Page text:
The Chairperson welcomed everyone and noted the presence of the Minister and Deputy Ministe, officials from the Department of Telecommunications and Postal Services and the South African Post Office (SAPO).
All those present introduced themselves.
Remarks by Minister
Dr Siyabonga Cwele, Minister of Telecommunications and Postal Services explained that for the last few years the South African Post Office (SAPO) has been facing many challenges, but with the current Group Chief Executive Officer (GCEO) and new Group Chief Financial Officer (GCFO), SAPO is on the road to recovery. Because of its struggles and the need to pay creditors, SAPO was given a cash injection from the state for which it was grateful. SAPO is starting to focus on new businesses this year, with part of the strategic planning focusing on the internet. One of the key goals is corporatisation. The Department wants to align different postal legislation. Logistics was a problem as the main logistics company CFG presented challenges. The aim is to turn SAPO into a hub for e-commerce and logistics, as a new business model.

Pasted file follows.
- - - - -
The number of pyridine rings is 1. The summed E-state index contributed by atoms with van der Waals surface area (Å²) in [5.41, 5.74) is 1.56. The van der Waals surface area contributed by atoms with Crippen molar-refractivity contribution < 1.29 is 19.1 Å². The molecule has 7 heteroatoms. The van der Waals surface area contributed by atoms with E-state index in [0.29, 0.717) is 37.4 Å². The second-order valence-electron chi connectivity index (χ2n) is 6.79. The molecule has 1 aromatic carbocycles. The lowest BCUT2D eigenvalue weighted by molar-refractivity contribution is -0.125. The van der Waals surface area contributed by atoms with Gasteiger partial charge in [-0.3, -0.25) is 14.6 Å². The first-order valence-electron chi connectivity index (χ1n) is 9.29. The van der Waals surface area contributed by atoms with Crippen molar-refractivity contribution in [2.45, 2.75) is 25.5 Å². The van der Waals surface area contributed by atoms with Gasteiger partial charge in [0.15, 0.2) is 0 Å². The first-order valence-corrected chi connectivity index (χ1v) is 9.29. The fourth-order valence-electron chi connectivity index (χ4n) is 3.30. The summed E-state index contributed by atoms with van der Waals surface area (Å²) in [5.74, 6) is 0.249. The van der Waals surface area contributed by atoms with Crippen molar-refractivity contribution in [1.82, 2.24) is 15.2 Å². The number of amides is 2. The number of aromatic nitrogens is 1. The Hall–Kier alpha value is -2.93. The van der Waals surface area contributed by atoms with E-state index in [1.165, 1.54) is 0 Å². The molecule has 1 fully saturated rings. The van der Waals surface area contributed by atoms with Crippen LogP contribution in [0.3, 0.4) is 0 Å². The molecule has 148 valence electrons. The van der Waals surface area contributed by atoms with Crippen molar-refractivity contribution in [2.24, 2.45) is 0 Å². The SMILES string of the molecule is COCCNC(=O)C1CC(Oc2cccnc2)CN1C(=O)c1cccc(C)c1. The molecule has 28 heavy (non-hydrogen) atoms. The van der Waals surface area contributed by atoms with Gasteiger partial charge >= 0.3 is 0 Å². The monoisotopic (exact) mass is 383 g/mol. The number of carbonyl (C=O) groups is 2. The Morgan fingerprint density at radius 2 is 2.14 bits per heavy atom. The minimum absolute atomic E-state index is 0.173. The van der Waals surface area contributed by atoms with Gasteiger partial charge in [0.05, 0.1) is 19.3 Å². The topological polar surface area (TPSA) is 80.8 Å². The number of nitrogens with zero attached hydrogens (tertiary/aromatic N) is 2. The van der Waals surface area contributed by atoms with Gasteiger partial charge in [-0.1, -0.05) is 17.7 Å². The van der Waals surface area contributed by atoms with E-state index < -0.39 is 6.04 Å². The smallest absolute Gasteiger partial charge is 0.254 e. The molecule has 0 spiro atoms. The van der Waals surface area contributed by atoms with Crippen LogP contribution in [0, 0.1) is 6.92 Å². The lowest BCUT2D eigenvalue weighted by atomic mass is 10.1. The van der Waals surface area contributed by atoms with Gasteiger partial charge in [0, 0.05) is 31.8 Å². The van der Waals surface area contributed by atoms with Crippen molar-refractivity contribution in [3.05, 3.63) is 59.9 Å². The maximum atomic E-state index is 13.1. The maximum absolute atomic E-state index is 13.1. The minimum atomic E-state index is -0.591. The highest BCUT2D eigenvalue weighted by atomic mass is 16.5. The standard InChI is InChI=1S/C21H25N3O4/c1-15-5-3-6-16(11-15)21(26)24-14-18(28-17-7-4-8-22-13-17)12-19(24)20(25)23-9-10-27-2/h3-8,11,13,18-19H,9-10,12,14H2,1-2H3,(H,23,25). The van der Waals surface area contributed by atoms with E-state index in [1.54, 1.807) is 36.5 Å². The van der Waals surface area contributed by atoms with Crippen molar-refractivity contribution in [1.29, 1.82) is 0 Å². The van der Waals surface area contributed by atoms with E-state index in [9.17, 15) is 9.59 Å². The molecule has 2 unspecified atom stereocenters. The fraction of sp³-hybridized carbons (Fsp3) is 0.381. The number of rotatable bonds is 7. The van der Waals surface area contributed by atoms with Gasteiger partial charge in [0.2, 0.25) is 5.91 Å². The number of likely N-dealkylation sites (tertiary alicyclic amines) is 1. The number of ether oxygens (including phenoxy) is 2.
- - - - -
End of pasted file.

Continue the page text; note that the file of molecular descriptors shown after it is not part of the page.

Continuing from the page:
SAPO Post Office Corporate Plan, progress report and future prospects for Q3 (2016/2017)
Mr Mark Barnes, GCEO ,SAPO, informed the Committee that Post Bank is profitable and well capitalised, with the capitalisation process being on track. SAPO regularised its relationship with the Independent Communications Authority of South Africa (ICASA). There is early signs of customer confidence and trust returning to SAPO. Creditors have been paid. Labour matters have been settled, while the Johannesburg International Mail Centre (JIMC) has been cleaned-up as this is key for turning SAPO into a logistics hub.